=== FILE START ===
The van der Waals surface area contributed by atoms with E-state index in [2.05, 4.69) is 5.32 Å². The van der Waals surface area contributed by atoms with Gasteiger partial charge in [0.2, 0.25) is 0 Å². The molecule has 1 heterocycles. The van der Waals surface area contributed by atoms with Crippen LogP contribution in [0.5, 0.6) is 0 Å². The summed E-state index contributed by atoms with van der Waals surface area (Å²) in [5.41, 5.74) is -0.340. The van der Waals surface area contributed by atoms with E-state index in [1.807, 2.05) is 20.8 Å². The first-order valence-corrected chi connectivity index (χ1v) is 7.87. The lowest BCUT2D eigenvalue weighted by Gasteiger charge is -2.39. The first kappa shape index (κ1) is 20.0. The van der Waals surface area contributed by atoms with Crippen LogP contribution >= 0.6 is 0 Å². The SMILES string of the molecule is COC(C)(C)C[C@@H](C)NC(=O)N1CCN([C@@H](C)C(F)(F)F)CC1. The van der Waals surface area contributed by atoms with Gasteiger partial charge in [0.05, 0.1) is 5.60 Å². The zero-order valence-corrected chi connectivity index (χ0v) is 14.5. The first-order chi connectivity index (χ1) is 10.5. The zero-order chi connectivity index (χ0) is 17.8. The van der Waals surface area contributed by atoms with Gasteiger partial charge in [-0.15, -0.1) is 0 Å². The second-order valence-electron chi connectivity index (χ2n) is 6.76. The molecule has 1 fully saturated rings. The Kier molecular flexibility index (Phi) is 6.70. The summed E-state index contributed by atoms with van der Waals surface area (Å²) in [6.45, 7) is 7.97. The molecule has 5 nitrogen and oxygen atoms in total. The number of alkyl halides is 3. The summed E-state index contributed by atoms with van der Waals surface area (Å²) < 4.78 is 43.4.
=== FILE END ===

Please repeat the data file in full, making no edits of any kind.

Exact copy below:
The van der Waals surface area contributed by atoms with E-state index in [2.05, 4.69) is 5.32 Å². The van der Waals surface area contributed by atoms with Gasteiger partial charge in [0.2, 0.25) is 0 Å². The molecule has 1 heterocycles. The van der Waals surface area contributed by atoms with Crippen LogP contribution in [0.5, 0.6) is 0 Å². The summed E-state index contributed by atoms with van der Waals surface area (Å²) in [5.41, 5.74) is -0.340. The van der Waals surface area contributed by atoms with E-state index in [1.807, 2.05) is 20.8 Å². The first-order valence-corrected chi connectivity index (χ1v) is 7.87. The lowest BCUT2D eigenvalue weighted by Gasteiger charge is -2.39. The first kappa shape index (κ1) is 20.0. The van der Waals surface area contributed by atoms with Crippen LogP contribution >= 0.6 is 0 Å². The SMILES string of the molecule is COC(C)(C)C[C@@H](C)NC(=O)N1CCN([C@@H](C)C(F)(F)F)CC1. The van der Waals surface area contributed by atoms with Gasteiger partial charge in [0.05, 0.1) is 5.60 Å². The zero-order valence-corrected chi connectivity index (χ0v) is 14.5. The first-order chi connectivity index (χ1) is 10.5. The zero-order chi connectivity index (χ0) is 17.8. The van der Waals surface area contributed by atoms with Gasteiger partial charge in [-0.15, -0.1) is 0 Å². The second-order valence-electron chi connectivity index (χ2n) is 6.76. The molecule has 1 fully saturated rings. The Kier molecular flexibility index (Phi) is 6.70. The summed E-state index contributed by atoms with van der Waals surface area (Å²) in [6.45, 7) is 7.97. The molecule has 5 nitrogen and oxygen atoms in total. The number of alkyl halides is 3. The summed E-state index contributed by atoms with van der Waals surface area (Å²) < 4.78 is 43.4.